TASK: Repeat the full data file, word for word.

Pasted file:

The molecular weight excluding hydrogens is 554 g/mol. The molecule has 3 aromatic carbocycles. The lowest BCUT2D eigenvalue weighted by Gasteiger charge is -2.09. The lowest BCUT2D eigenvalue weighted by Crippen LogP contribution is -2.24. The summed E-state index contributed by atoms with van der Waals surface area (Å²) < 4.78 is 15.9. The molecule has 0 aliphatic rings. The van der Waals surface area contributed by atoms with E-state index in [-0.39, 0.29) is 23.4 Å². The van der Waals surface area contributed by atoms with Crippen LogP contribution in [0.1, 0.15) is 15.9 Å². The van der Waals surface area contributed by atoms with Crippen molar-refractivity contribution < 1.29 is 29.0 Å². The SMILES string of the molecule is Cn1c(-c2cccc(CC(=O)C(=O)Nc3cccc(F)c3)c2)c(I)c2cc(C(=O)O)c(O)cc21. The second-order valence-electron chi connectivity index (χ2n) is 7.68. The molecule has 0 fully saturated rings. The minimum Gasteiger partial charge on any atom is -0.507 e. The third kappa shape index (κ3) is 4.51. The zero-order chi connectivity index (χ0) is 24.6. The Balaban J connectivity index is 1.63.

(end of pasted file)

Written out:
The molecular weight excluding hydrogens is 554 g/mol. The molecule has 3 aromatic carbocycles. The lowest BCUT2D eigenvalue weighted by Gasteiger charge is -2.09. The lowest BCUT2D eigenvalue weighted by Crippen LogP contribution is -2.24. The summed E-state index contributed by atoms with van der Waals surface area (Å²) < 4.78 is 15.9. The molecule has 0 aliphatic rings. The van der Waals surface area contributed by atoms with E-state index in [-0.39, 0.29) is 23.4 Å². The van der Waals surface area contributed by atoms with Crippen LogP contribution in [0.1, 0.15) is 15.9 Å². The van der Waals surface area contributed by atoms with Crippen molar-refractivity contribution < 1.29 is 29.0 Å². The SMILES string of the molecule is Cn1c(-c2cccc(CC(=O)C(=O)Nc3cccc(F)c3)c2)c(I)c2cc(C(=O)O)c(O)cc21. The second-order valence-electron chi connectivity index (χ2n) is 7.68. The molecule has 0 fully saturated rings. The minimum Gasteiger partial charge on any atom is -0.507 e. The third kappa shape index (κ3) is 4.51. The zero-order chi connectivity index (χ0) is 24.6. The Balaban J connectivity index is 1.63.